Evidence of ancient meteorites found in Florida fossil clams

CNN  — 

Glass beads were found inside fossil clams in a Florida quarry, and researchers believe that they’re the first particle evidence of ancient meteorite strikes in the area.

The tiny glass beads are called microtektites. They form when objects like meteorites strike the ground and spray molten debris into the air that then cools and falls to Earth in crystallized form.

Dozens of the beads were found in fossil clams at a Sarasota Country quarry. This is the first time microtektites were found in Florida and may even be the first instance of their discovery inside fossil shells, the researchers said.

The analysis was published Monday in the Meteoritics and Planetary Science journal.

In 2006, University of South Florida student Mike Meyer found the beads during a summer project in the field, working with Florida Museum of Natural History invertebrate paleontology collections Director Roger Portell.

The walls of the quarry represented a cross-section of millions of years worth of shells and geological history in the area.

The shells that the researchers found were opened and their contents run through sieves.

They were looking for shells that belonged to single-celled organisms. Instead, Meyer found 83 glass beads smaller than salt grains. They were perfectly preserved inside the shells of southern quahogs.

When these clams die, they collect particles inside their shells until sediment and materials build up on top of them, sealing the shells closed. Whole crabs and fish skeletons have also been found inside the shells.

Mike Meyer mounted the microtektites on micropaleontology slides.

“Sand grains are kind of lumpy, potato-shaped things. But I kept finding these tiny, perfect spheres,” Meyer said. “They really stood out.”

The beads were found in shells related to four parts of the quarry, each of which represent a different point in time.

But at the time, there wasn’t an answer available about the true nature of the beads. Meyer kept them in a box.

Now, he works at the Harrisburg University of Science and Technology as an assistant professor of Earth systems science.

“It wasn’t until a couple years ago that I had some free time,” he said. “I was like, ‘Let me just start from scratch.’ “

He conducted an analysis of their physical features and studied their elemental composition. Then, Meyer compared the beads to volcanic rock, microtektites and industrial byproducts like coal ash.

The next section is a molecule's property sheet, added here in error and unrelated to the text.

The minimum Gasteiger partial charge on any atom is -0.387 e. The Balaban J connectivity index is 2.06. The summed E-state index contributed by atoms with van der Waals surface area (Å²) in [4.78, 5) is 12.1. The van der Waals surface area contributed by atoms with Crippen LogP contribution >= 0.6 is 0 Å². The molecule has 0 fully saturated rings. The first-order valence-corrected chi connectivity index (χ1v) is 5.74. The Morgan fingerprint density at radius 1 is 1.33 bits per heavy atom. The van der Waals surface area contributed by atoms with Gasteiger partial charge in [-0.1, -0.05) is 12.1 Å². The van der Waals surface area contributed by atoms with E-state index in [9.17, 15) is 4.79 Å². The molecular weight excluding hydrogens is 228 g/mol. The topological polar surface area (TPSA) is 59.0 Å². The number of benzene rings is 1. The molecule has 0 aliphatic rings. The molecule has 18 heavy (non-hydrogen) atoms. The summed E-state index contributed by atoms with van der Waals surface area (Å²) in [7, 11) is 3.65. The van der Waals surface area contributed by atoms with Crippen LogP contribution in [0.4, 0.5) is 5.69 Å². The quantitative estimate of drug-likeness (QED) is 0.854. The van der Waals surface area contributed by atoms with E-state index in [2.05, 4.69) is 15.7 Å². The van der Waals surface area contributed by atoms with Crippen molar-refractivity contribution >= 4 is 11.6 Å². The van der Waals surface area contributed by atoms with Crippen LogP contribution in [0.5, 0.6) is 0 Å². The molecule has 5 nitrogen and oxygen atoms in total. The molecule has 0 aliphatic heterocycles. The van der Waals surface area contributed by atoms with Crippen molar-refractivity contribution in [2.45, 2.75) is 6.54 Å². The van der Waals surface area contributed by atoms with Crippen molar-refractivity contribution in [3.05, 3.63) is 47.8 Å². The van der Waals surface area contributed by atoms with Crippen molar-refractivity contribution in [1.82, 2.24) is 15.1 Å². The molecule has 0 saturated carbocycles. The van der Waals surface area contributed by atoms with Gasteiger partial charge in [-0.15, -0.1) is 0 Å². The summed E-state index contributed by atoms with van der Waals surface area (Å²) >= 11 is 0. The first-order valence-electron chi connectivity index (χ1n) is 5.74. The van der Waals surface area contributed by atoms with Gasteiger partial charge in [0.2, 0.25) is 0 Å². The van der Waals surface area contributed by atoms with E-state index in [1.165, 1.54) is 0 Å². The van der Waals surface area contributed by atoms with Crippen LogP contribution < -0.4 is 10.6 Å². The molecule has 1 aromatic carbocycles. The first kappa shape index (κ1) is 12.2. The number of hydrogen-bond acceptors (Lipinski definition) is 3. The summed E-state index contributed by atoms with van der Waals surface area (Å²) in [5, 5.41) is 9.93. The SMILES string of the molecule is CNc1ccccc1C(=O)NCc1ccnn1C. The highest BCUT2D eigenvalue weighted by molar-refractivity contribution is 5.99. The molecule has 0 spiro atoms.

Meyer mounted the microtektites on micropaleontology slides, licking a paintbrush in order to pick up the tiny beads and placing them on small glue dots. “I did accidentally eat a couple of them,” he said.

Researchers estimate that the microtektites are 2 million to 3 million years old.

The findings suggest that the beads are literally from out of this world. They also contain traces of exotic metals.

“It did blow my mind.” Meyer said.

The beads were probably formed during one or multiple meteorite impacts in the area, which were previously unknown. Researchers are also still puzzled by the dispersal of the beads over the quarry.

“It could be that they’re from a single tektite bed that got washed out over millennia or it could be evidence for numerous impacts out on the Florida Platform that we just don’t know about,” Portell said.

Portell believes the that microtektites could be between 2 million and 3 million years old, but the researchers will date the beads more definitively. They also contain a high amount of sodium, which is unusual because salt would normally boil off the debris once the meteorite struck and sent it up into the atmosphere.

“This high sodium content is intriguing because it suggests a very close location for the impact,” Meyer said. “Or at the very least, whatever impact created it likely hit a very large reserve of rock salt or the ocean. A lot of those indicators point to something close to Florida.”

Portell and Meyer hope that more beads can be found in Florida. But the quarry where they were found is now part of a housing development.

“Such is the nature of Florida,” Meyer said.